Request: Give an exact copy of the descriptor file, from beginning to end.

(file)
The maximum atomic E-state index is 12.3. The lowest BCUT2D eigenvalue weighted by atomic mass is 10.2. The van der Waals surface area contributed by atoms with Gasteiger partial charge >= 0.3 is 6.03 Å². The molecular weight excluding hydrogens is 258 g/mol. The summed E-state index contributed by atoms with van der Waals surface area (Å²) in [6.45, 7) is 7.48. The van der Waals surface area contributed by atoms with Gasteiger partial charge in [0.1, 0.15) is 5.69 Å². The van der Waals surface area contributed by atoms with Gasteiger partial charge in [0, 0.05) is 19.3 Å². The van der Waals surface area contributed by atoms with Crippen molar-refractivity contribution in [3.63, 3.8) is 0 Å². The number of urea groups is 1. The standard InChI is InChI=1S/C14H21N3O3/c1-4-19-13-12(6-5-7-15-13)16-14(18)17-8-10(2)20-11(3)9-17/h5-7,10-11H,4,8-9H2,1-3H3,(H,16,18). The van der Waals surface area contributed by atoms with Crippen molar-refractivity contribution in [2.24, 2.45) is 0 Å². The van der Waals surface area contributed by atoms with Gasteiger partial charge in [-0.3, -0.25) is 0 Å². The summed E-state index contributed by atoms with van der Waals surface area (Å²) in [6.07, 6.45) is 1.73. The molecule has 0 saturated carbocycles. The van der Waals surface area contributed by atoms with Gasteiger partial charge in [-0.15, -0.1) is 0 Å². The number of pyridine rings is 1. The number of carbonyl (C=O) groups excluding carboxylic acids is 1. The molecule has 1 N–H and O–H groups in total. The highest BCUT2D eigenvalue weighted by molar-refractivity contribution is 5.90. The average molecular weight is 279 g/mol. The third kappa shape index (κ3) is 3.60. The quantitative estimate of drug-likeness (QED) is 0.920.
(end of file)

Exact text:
The maximum atomic E-state index is 12.3. The lowest BCUT2D eigenvalue weighted by atomic mass is 10.2. The van der Waals surface area contributed by atoms with Gasteiger partial charge >= 0.3 is 6.03 Å². The molecular weight excluding hydrogens is 258 g/mol. The summed E-state index contributed by atoms with van der Waals surface area (Å²) in [6.45, 7) is 7.48. The van der Waals surface area contributed by atoms with Gasteiger partial charge in [0.1, 0.15) is 5.69 Å². The van der Waals surface area contributed by atoms with Gasteiger partial charge in [0, 0.05) is 19.3 Å². The van der Waals surface area contributed by atoms with Crippen molar-refractivity contribution in [3.63, 3.8) is 0 Å². The number of urea groups is 1. The standard InChI is InChI=1S/C14H21N3O3/c1-4-19-13-12(6-5-7-15-13)16-14(18)17-8-10(2)20-11(3)9-17/h5-7,10-11H,4,8-9H2,1-3H3,(H,16,18). The van der Waals surface area contributed by atoms with Crippen molar-refractivity contribution in [2.24, 2.45) is 0 Å². The van der Waals surface area contributed by atoms with Gasteiger partial charge in [-0.3, -0.25) is 0 Å². The summed E-state index contributed by atoms with van der Waals surface area (Å²) in [6.07, 6.45) is 1.73. The molecule has 0 saturated carbocycles. The van der Waals surface area contributed by atoms with Gasteiger partial charge in [-0.15, -0.1) is 0 Å². The number of pyridine rings is 1. The number of carbonyl (C=O) groups excluding carboxylic acids is 1. The molecule has 1 N–H and O–H groups in total. The highest BCUT2D eigenvalue weighted by molar-refractivity contribution is 5.90. The average molecular weight is 279 g/mol. The third kappa shape index (κ3) is 3.60. The quantitative estimate of drug-likeness (QED) is 0.920.